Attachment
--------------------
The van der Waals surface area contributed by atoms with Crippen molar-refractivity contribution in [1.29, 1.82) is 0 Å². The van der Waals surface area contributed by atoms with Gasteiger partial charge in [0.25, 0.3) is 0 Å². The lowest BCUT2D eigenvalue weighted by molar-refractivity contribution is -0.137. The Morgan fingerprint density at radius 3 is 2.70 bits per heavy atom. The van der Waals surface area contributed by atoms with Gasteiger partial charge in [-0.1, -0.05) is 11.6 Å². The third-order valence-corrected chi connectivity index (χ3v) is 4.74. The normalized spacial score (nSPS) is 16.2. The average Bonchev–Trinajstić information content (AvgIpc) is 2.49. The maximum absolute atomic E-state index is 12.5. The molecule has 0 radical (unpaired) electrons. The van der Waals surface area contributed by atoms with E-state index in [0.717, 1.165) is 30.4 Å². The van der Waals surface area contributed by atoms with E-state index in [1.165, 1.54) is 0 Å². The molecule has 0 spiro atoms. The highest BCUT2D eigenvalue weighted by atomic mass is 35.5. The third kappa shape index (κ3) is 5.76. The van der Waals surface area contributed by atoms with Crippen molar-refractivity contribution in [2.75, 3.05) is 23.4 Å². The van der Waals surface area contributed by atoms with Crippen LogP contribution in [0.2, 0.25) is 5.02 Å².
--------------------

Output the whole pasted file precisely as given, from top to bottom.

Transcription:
The van der Waals surface area contributed by atoms with Crippen molar-refractivity contribution in [1.29, 1.82) is 0 Å². The van der Waals surface area contributed by atoms with Gasteiger partial charge in [0.25, 0.3) is 0 Å². The lowest BCUT2D eigenvalue weighted by molar-refractivity contribution is -0.137. The Morgan fingerprint density at radius 3 is 2.70 bits per heavy atom. The van der Waals surface area contributed by atoms with Gasteiger partial charge in [-0.1, -0.05) is 11.6 Å². The third-order valence-corrected chi connectivity index (χ3v) is 4.74. The normalized spacial score (nSPS) is 16.2. The average Bonchev–Trinajstić information content (AvgIpc) is 2.49. The maximum absolute atomic E-state index is 12.5. The molecule has 0 radical (unpaired) electrons. The van der Waals surface area contributed by atoms with E-state index in [0.717, 1.165) is 30.4 Å². The van der Waals surface area contributed by atoms with E-state index in [1.165, 1.54) is 0 Å². The molecule has 0 spiro atoms. The highest BCUT2D eigenvalue weighted by atomic mass is 35.5. The third kappa shape index (κ3) is 5.76. The van der Waals surface area contributed by atoms with Crippen molar-refractivity contribution in [2.75, 3.05) is 23.4 Å². The van der Waals surface area contributed by atoms with Crippen LogP contribution in [0.2, 0.25) is 5.02 Å².